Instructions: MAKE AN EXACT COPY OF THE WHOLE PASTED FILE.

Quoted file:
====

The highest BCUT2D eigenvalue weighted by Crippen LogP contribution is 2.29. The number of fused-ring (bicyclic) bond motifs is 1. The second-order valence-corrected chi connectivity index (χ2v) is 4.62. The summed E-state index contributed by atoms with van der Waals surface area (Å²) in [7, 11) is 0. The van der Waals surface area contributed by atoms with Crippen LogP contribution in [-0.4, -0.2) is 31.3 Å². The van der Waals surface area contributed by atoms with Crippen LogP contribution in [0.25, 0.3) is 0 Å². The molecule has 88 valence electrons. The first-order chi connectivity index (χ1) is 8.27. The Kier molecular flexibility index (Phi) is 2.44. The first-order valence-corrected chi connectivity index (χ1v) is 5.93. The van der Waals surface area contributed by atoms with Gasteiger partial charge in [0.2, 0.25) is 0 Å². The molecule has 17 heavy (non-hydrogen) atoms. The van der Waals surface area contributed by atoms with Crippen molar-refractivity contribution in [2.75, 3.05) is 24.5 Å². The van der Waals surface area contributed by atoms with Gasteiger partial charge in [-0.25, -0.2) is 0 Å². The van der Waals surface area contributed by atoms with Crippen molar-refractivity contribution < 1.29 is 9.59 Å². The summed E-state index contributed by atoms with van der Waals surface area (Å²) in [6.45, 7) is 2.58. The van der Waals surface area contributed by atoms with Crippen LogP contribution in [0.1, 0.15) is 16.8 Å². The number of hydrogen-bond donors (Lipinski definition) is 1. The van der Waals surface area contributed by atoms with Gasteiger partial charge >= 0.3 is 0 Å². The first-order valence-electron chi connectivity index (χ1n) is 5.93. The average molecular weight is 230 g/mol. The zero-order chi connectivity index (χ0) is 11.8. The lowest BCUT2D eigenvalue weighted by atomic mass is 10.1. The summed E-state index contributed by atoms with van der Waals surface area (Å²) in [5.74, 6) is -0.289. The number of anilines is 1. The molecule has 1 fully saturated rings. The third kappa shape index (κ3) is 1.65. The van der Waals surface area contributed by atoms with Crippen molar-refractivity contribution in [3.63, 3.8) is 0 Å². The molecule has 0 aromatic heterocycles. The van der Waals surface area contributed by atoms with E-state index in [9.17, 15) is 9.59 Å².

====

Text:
The highest BCUT2D eigenvalue weighted by Crippen LogP contribution is 2.29. The number of fused-ring (bicyclic) bond motifs is 1. The second-order valence-corrected chi connectivity index (χ2v) is 4.62. The summed E-state index contributed by atoms with van der Waals surface area (Å²) in [7, 11) is 0. The van der Waals surface area contributed by atoms with Crippen LogP contribution in [-0.4, -0.2) is 31.3 Å². The van der Waals surface area contributed by atoms with Crippen LogP contribution in [0.25, 0.3) is 0 Å². The molecule has 88 valence electrons. The first-order chi connectivity index (χ1) is 8.27. The Kier molecular flexibility index (Phi) is 2.44. The first-order valence-corrected chi connectivity index (χ1v) is 5.93. The van der Waals surface area contributed by atoms with Gasteiger partial charge in [0.2, 0.25) is 0 Å². The molecule has 17 heavy (non-hydrogen) atoms. The van der Waals surface area contributed by atoms with Crippen molar-refractivity contribution in [2.75, 3.05) is 24.5 Å². The van der Waals surface area contributed by atoms with Gasteiger partial charge in [-0.25, -0.2) is 0 Å². The van der Waals surface area contributed by atoms with Crippen molar-refractivity contribution < 1.29 is 9.59 Å². The summed E-state index contributed by atoms with van der Waals surface area (Å²) in [6.45, 7) is 2.58. The van der Waals surface area contributed by atoms with Crippen LogP contribution in [0.1, 0.15) is 16.8 Å². The number of hydrogen-bond donors (Lipinski definition) is 1. The van der Waals surface area contributed by atoms with Gasteiger partial charge >= 0.3 is 0 Å². The first-order valence-electron chi connectivity index (χ1n) is 5.93. The average molecular weight is 230 g/mol. The zero-order chi connectivity index (χ0) is 11.8. The lowest BCUT2D eigenvalue weighted by atomic mass is 10.1. The summed E-state index contributed by atoms with van der Waals surface area (Å²) in [5.74, 6) is -0.289. The number of anilines is 1. The molecule has 1 fully saturated rings. The third kappa shape index (κ3) is 1.65. The van der Waals surface area contributed by atoms with Crippen molar-refractivity contribution in [3.63, 3.8) is 0 Å². The molecule has 0 aromatic heterocycles. The van der Waals surface area contributed by atoms with E-state index in [9.17, 15) is 9.59 Å².